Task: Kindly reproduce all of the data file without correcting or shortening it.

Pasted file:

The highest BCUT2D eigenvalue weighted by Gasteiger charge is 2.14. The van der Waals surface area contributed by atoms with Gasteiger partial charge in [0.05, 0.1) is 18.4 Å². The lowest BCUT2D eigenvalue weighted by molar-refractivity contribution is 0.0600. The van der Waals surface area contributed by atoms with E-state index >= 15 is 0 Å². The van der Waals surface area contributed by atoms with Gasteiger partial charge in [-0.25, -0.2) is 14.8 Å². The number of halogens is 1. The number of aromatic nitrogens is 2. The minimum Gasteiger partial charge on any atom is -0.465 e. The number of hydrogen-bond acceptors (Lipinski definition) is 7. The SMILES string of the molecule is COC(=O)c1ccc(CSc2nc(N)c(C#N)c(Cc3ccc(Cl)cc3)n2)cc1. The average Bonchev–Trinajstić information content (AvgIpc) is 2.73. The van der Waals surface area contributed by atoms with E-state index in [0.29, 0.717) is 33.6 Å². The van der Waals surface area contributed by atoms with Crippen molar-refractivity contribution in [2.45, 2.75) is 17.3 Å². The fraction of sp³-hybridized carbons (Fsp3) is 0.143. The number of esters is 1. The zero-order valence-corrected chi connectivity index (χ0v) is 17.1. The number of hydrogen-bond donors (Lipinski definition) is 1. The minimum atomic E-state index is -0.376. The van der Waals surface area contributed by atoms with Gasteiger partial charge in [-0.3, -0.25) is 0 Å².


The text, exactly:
The highest BCUT2D eigenvalue weighted by Gasteiger charge is 2.14. The van der Waals surface area contributed by atoms with Gasteiger partial charge in [0.05, 0.1) is 18.4 Å². The lowest BCUT2D eigenvalue weighted by molar-refractivity contribution is 0.0600. The van der Waals surface area contributed by atoms with E-state index >= 15 is 0 Å². The van der Waals surface area contributed by atoms with Gasteiger partial charge in [-0.25, -0.2) is 14.8 Å². The number of halogens is 1. The number of aromatic nitrogens is 2. The minimum Gasteiger partial charge on any atom is -0.465 e. The number of hydrogen-bond acceptors (Lipinski definition) is 7. The SMILES string of the molecule is COC(=O)c1ccc(CSc2nc(N)c(C#N)c(Cc3ccc(Cl)cc3)n2)cc1. The average Bonchev–Trinajstić information content (AvgIpc) is 2.73. The van der Waals surface area contributed by atoms with E-state index in [0.29, 0.717) is 33.6 Å². The van der Waals surface area contributed by atoms with Crippen molar-refractivity contribution in [2.45, 2.75) is 17.3 Å². The fraction of sp³-hybridized carbons (Fsp3) is 0.143. The number of esters is 1. The zero-order valence-corrected chi connectivity index (χ0v) is 17.1. The number of hydrogen-bond donors (Lipinski definition) is 1. The minimum atomic E-state index is -0.376. The van der Waals surface area contributed by atoms with Gasteiger partial charge in [-0.3, -0.25) is 0 Å².